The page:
total solar eclipse
Leah Berenson
Leah Berenson
March 20, 2024 ·  4 min read

States Warn People to Stock Up on Food, Water, and Fuel Before Solar Eclipse

Most people have heard of an eclipse taking place on April 8, 2024. Although an eclipse happens every 18 months or so, it’s rare that they’re visible for anyone not directly on the equator. Seeing as this one will be visible to numerous states in the U.S., officials have released a warning. 

Eclipse Warning Issued

Officials are recommending stocking up on food, gas, water, and other essentials prior to the eclipse taking place. The reason for this suggestion is that countless people are planning to head to where the eclipse will be visible. As a result, officials are worried that the added population will put a strain on certain resources. Alarmingly, this includes hospitals and roadways.

When referring to an eclipse, the term ‘path of totality’ means an area that is fully covered by the moon. On the other hand, a partial eclipse, likely visible to the rest of the U.S., happens when the moon and sun aren’t perfectly aligned. The path of totality for the April 8th eclipse will start over the Pacific Ocean, heading to Mexico and moving up through Texas, Oklahoma, Missouri, Illinois, Indiana, Arkansas, Vermont, New Hampshire, Ohio, New York, Pennsylvania, and Maine.

Eclipse cycle
Photo Credit: Rick Feinberg | NASA

Traveling to View

Only 4 of the 12 states have issued warnings to their citizens regarding the early preparation for the eclipse. Texas, has issued a warning that residents should stock up on food and gas, get their prescriptions filled, and stock up on pet supplies days before the eclipse is set to take place.

Meanwhile, Oklahoma’s also accounts for possible travel delays, “Oklahoma is expected to receive an influx of anywhere from 17,000 to 66,000 visitors to watch the solar eclipse,” according to an Oklahoma government webpage. “The large influx of visitors to southeastern Oklahoma could overwhelm and backup the area’s road systems.” To help tackle some of these unexpected delays, the website suggests a few things for residents as well as visitors. In addition to getting errands like groceries, prescription refills, and pet food out of the way, residents and visitors should also have a reliable form of communication other than a cell phone. And visitors should check the weather conditions in advance, coming prepared.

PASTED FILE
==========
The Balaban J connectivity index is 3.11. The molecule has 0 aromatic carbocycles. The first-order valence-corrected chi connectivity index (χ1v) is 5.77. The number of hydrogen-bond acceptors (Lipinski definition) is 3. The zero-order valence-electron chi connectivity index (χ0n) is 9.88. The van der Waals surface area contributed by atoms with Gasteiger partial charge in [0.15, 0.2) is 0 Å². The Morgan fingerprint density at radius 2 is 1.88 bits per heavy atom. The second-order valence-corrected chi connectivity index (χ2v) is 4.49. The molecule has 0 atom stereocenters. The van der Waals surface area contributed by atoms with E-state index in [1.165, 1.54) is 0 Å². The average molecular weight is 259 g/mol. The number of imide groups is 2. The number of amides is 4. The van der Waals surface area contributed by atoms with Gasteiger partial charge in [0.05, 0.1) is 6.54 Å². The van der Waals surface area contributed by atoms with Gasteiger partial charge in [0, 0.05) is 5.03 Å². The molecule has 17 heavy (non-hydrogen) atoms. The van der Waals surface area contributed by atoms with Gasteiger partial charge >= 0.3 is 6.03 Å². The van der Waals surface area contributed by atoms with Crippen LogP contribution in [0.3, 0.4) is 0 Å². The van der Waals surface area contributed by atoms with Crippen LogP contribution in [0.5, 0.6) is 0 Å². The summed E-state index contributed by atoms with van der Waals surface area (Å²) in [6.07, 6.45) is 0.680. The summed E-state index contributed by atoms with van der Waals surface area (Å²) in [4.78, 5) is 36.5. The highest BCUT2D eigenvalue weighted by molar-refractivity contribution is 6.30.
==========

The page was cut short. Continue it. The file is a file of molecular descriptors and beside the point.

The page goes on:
Ohio and Indiana have also been issued eclipse warnings with Indiana expected to see around 100 million visitors hoping to catch an unobstructed view of the total eclipse. Although the other 8 states haven’t been issued the same warning they’re taking their own precautions. Many states have plans to close schools and hopes that people will “stay in one place” when possible so as to avoid the added pedestrian and vehicle traffic.

Eclipse Safety

This eclipse is so popular and seemingly disruptive because it’s the first total eclipse visible in the U.S. since 2017 and will be the last until 2044. Therefore, people are flocking to where they can get the best view. Here are some tips to help make the April 8th solar eclipse more memorable and enjoyable. Safety is always a top priority, and as such, it is highly advised never to look directly at the sun, including during an eclipse.

Make sure you have a solar viewer or eclipse glasses that are not scratched or damaged and are certified ISO 12312–2 or ISO 12312–2:2015. This also applies to filters for binoculars and telescopes. Interestingly, it’s safe to remove your glasses or filters when the eclipse has reached totality, however, in the moments before and after it’s vital to have them on. Similarly, they should be in place prior to looking at or away from the sun.

If you’re enthusiastic about learning more and sharing that knowledge with others, read up on some facts about previous eclipses, factors of total vs partial eclipses, and what happens to the sun during that time.

Fun Project: A Pinhole Projector to Safely View a Solar Eclipse

A visual explanation of how to use a pinhole projector for the eclipse.
Photo Credit: ©

You can also try a fun DIY project, like making a pinhole projector to safely view the eclipse.


  • Two pieces of stiff white paper board, like plates. Plain white paper will also suffice.
  • Something to poke a small hole like a thumbtack or sewing pin.


  1. Take one sheet of paper and make a tiny hole in the middle with the thumbtack. The hole should be round and smooth.
  2. When it’s time to view the eclipse, turn your back to the sun and rest the paper without the hole on your shoulder so the Sun shines on the paper.
  3. Hold the second paper, or “screen,” at a distance to see an inverted image of the Sun being ” projected.” You can increase the size of the image by moving the “screen” closer or further away.

Play It Safe

Regardless of where you are during the eclipse the most important thing is to be safe. Plan your day around the added population, noting that driving during an eclipse can be incredibly dangerous and should be avoided when possible. Not to mention the importance of taking measures to protect eyesight. Moreover, this is a really cool event, but it doesn’t always happen. It’s a great time to make a memory with your family that will last a lifetime, so have fun with it. After all, some people have planned a trip to another state to view the eclipse with those they love.

Read More: ‘Anti-Solar’ Cells Could Keep the Power Going at Night


  1. 2024 Solar Eclipse.” Oklahoma.
  2. Eclipse: Who? What? Where? When? and How?NASA.
  3. Map Shows Warnings for People to Stock Up on Food Ahead of Solar Eclipse.News Week. March 18, 2024.
  4. Next year will be the last chance to see a total solar eclipse from the U.S. for more than 20 years.” CBS. Li Cohen
  5. How to Observe the 2024 Eclipse.Astronomy. Molly Wakeling. March 8, 2024.